In other Chrysler news, Reuters reports the company may fall short of its target of getting 10,000 U.S. factory workers to accept buyouts or early retirement, raising the prospect the automaker will have to increase its offers, a senior union official said. "I don't think we will get quite 10,000," said General Holiefield, a United Auto Workers vice president. "With the economy the way it is, people are trying to hold on to what they have ... Jobs are not that easy to find."
The comments were the latest indication the Detroit-based automakers are finding fewer takers for their most recent round of buyouts and early retirement offers, even as pressure mounts on the companies to cut costs amid slumping U.S. sales.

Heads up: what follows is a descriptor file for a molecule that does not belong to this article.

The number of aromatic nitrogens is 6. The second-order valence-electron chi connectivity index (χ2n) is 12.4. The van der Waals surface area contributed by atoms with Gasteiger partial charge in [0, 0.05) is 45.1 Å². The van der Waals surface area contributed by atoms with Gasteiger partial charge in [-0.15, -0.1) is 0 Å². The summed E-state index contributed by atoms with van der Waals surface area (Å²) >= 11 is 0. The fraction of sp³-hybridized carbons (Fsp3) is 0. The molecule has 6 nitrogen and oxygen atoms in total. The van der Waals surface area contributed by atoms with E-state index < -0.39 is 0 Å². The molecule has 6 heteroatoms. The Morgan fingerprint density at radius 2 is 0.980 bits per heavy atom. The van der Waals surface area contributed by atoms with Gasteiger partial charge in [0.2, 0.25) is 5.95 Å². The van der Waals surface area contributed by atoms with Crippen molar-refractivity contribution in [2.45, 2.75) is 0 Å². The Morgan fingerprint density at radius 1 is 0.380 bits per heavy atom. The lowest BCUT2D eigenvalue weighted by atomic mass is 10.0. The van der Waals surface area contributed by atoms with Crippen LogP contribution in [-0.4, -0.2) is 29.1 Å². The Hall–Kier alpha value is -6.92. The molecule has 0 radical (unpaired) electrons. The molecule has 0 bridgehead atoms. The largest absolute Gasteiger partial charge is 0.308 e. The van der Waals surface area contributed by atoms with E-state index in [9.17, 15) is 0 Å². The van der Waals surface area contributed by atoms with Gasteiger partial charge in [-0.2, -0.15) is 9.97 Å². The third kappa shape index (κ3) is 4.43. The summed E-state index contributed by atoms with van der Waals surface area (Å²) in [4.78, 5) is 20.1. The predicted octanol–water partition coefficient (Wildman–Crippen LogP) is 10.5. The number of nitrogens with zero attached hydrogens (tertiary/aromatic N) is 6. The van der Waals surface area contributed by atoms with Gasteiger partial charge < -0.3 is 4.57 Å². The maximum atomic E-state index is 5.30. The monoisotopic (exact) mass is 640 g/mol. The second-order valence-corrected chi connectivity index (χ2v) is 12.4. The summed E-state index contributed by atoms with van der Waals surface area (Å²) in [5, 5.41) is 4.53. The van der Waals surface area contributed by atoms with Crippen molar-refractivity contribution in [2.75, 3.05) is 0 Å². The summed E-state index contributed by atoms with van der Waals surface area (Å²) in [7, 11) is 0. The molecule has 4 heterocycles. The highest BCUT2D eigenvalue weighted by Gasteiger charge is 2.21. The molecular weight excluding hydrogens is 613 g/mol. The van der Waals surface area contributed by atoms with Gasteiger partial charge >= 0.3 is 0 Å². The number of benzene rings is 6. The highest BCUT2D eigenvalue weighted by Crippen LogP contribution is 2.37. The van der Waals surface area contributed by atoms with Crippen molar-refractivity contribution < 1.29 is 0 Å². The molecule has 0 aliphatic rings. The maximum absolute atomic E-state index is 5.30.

Chrysler's larger rivals Ford Motor Co (NYSE:F - News) and General Motors Corp (NYSE:GM - News) are offering buyouts to all of their UAW-represented workers. Chrysler has made its offers on a plant-by-plant basis as it aims to cut 8,500 and 10,000 hourly jobs this year.
U.S. auto sales are down by 7 percent for the first two months of this year compared with the same period last year. Analysts expect full-year sales to drop to the lowest level in a decade at 15.5 million vehicles, with some cautioning that the bottom could be lower if the economy slips into recession.